Can women save manufacturing?
Last week, I wrote about my dad and his trucking adventures. This week, let's give my mother equal time.
The blog reminds me weekly of just how many personal experiences with manufacturing and trucking I've had throughout my life — another reason this reporting beat feels like a great fit.
My mom worked in manufacturing for more than 30 years. She retired in 2012 from a Penguin Putnam book warehouse in Kirkwood, N.Y. This warehouse was in the news recently after Penguin announced it will close the facility and merge production with its Pittston plant at the end of 2014.
My mom worked second shift filling book orders. As the years went on, she acquired plenty of skills as the operation became more computerized.
When she retired, the company didn't want her to go. She hedged on her actual retirement date for a couple of years, with her bosses always relieved when it was further delayed.
When boredom set in several months into retirement, Mom returned to Penguin inquiring about part-time work. While company policy didn't permit part-time workers, she was offered her old job back on the spot.
Not surprising. As I've written about before in this space, manufacturers have a big need for skilled laborers. More than 80 percent of manufacturers still cannot find the workers they need, according to the 2011 Skills Gap Report published by Deloitte and The Manufacturing Institute.
And it's not just the United States. The latest UK Commission for Employment and Skills report revealed the sharpest rises in skills shortages fell into the manufacturing, plumbing and electrical engineering sectors.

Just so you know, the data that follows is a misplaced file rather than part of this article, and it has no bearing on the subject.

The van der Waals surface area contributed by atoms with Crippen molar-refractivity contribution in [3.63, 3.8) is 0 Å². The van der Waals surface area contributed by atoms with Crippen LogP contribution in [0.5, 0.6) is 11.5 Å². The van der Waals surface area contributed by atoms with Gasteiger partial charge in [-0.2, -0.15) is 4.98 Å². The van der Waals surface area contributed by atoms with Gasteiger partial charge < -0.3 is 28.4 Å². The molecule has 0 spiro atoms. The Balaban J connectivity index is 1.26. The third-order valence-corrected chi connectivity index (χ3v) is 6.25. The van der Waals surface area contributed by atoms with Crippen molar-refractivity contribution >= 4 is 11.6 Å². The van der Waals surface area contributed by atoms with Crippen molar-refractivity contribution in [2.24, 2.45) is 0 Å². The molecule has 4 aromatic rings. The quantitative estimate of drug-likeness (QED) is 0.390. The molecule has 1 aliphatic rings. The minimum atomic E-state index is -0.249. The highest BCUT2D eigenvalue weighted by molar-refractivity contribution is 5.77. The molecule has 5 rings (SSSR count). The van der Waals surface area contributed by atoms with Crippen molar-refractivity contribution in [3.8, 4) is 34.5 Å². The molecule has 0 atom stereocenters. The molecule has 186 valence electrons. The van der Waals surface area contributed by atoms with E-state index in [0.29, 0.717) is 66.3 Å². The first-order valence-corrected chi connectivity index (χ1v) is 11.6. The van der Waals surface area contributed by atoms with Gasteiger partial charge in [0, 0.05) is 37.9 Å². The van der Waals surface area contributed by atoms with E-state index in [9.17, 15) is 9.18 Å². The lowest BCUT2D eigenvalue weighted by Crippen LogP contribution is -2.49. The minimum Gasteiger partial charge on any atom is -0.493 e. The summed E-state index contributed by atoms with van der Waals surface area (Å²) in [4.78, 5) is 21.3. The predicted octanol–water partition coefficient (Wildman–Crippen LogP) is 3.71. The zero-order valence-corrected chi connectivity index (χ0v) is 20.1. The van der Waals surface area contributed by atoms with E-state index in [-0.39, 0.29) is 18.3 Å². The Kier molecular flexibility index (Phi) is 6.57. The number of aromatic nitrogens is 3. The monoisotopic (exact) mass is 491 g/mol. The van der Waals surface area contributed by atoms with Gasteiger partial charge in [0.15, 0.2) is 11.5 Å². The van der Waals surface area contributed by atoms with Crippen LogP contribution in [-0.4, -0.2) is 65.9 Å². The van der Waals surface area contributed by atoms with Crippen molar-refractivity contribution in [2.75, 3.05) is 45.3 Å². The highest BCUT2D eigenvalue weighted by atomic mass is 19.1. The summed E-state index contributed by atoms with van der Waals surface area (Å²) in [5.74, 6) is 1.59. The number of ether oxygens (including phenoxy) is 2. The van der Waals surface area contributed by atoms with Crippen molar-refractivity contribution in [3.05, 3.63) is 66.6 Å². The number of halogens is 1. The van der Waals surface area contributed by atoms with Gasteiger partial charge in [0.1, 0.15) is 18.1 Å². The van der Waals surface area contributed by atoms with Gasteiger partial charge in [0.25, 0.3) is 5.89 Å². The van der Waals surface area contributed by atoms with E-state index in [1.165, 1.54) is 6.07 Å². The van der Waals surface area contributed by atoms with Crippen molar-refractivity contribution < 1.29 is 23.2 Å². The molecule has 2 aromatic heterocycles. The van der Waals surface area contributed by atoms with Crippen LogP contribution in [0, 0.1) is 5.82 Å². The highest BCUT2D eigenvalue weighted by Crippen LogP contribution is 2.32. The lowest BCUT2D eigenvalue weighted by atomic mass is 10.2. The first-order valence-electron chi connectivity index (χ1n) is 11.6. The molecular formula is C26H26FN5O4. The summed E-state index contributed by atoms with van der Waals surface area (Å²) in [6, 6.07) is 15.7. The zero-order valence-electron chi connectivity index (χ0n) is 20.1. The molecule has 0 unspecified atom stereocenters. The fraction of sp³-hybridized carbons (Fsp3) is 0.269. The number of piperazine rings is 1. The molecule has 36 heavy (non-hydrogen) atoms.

There is some thought that the next generation of workers like my mom can fill that doughnut hole. That is, if more women go into manufacturing.
In a recent opinion piece for the U.S. News and World Report, Mary Bell, vice president of the Building Construction Products Division at Caterpillar Inc., said the skills gap is "due to the under-representation of women in the industry."
Women make up 50 percent of the U.S. workforce, but only about 25 percent of the manufacturing workforce.
To attract more women to factories, an image makeover is needed, Bell said. The factories of yesteryear were similar to how they're portrayed in Hollywood movies: filthy places with low wages and often unsafe conditions.
I know, because I worked in them. That was before federal Occupational Safety and Health Administration standards were strengthened.
Today, the Central Pennsylvania warehouses and distribution centers I have visited are clean and safe, and many of the jobs pay well.
Many women surveyed say that manufacturing is at least somewhat appealing.
More than 75 percent of women surveyed for the Deloitte and The Manufacturing Institute report agreed that a manufacturing career is interesting and rewarding, emphasizing compensation and opportunities for challenging assignments as the top reasons to stay in the industry.
Do you think local manufacturers can attract more women? If not, what are the drawbacks to this career?